B. Clugston

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Everything posted by B. Clugston

  1. The Gigolo

    The Sidewinder is my favourite, but The Gigolo joins Search for the New Land in my top 3. Runners up would be The Procrastinator and the Live at the Lighthouse that wasn't recorded at the Lighthouse. (Never heard Cornbread, though.) "Yes I Can, No You Can't" is quickly becoming my favourite of "The Sidewinder" descendants. Btw... The back cover of the RVG credits "The Gigolo" to Jules Styne and Sammy Cahn! Handcock, "The Groits," "retouched cover on the way" and now this. Where's the quality control?
  2. Walter Zuber Armstrong / Milo Fine

    Considering my previous experiences (and mail) with Mr. Fine, I find this really funny. He savaged a couple of my lps in Cadence for "formalism" and then sent me audition tapes asking me to forget about the "rips" 'cause he really respected me and wanted to be on the label. NOW he's recording with Braxton! You should ask him for a review copy.
  3. Pangaea and Agartha

    I have a pre-Legacy Japanese version. It sounds terrible (Gaumont wanders between channels) and there is no extra music. Disc 2 of Dark Magus has a missing chunk. I haven't heard of any edition that has restored the missing section.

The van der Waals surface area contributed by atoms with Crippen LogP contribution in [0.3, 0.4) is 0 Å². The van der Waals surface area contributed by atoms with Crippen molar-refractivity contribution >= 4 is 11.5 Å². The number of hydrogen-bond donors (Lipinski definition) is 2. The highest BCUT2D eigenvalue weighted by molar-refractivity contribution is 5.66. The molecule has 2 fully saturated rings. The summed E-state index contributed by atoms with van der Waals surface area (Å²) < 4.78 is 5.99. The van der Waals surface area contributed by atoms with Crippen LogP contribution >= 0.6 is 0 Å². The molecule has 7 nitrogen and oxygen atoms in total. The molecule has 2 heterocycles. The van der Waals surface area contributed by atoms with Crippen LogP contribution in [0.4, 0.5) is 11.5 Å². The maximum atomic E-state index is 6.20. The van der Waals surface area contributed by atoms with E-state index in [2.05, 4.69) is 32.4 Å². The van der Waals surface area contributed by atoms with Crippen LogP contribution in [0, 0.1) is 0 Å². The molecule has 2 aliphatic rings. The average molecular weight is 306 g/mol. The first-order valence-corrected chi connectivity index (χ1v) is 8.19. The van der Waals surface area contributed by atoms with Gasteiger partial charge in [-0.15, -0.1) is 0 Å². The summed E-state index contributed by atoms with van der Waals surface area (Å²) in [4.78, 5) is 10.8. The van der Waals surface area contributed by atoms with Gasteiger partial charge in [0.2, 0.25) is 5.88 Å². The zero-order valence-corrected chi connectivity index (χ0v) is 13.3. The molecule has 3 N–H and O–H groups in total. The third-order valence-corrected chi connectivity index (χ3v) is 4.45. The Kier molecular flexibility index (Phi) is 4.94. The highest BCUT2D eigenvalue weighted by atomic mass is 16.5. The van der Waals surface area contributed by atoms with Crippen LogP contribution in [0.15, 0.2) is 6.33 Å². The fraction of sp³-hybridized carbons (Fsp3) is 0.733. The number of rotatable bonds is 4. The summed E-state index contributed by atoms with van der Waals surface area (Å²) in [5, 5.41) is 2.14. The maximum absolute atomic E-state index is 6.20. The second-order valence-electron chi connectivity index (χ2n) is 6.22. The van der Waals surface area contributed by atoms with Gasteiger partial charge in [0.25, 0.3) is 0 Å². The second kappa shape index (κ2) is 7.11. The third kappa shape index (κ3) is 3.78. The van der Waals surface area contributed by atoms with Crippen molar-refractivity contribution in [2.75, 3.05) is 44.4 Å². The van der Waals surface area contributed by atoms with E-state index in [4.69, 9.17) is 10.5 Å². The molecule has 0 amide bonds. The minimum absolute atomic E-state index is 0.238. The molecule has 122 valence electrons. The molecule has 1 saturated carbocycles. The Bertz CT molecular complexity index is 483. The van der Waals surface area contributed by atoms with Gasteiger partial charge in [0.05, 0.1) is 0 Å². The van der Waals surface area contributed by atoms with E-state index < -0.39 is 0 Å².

4. Walter Zuber Armstrong / Milo Fine

    I met Armstrong some 15 years ago when he used to busk playing bamboo flute at the public market. He also gave lessons. Somewhere I have a short video clip of him that I filmed. He was quite active in the Pacific Northwest for some time. I believe he died in 1998 in Bellingham. He did a nice recording with Steve Lacy called Alter Egos that came out on CD. He released several recordings on his own label, but I haven't heard those. Milo Fine recently did a duet recording with Anthony Braxton on Emanem. Haven't heard it.
  5. Why do so many people hate Lonehill and other imports?

    Lonehill is pretty dishonest at times, too. Albert Ayler's Complete Live at Slug's Saloon is a good 16+ minutes from being "complete," while the bootleg of a bootleg Eric Dolphy Quartet Featuring Lalo Schifrin is remarkable for the fact that Schifrin isn't on it.
  6. Didn't he play french horn on Birth of the Cool? Zwerin played trombone on the nonet's live dates. My favourite date of his is an album of Kurt Weill songs he did in the 1960s. Eric Dolphy appeared on one side. He's always a good read.
  7. How many times a week?

    McDonalds will be to the 00s what smoking was to the 90s.
  8. Pangaea and Agartha

    I have the Japanese Pangaea. Like the Japanese Aghatha the sound is much better than on the Columbia-versions. That said, I can't compare them to the original LP's. Any extra music on the Japanese edition? According to the Miles Ahead site, there are just over two extra minutes of Mtume and Cosey at the end of Godwana ("For Dave") on the last Japanese issue. http://www.plosin.com/milesAhead/Sessions.aspx?s=750201
  9. Elton Dean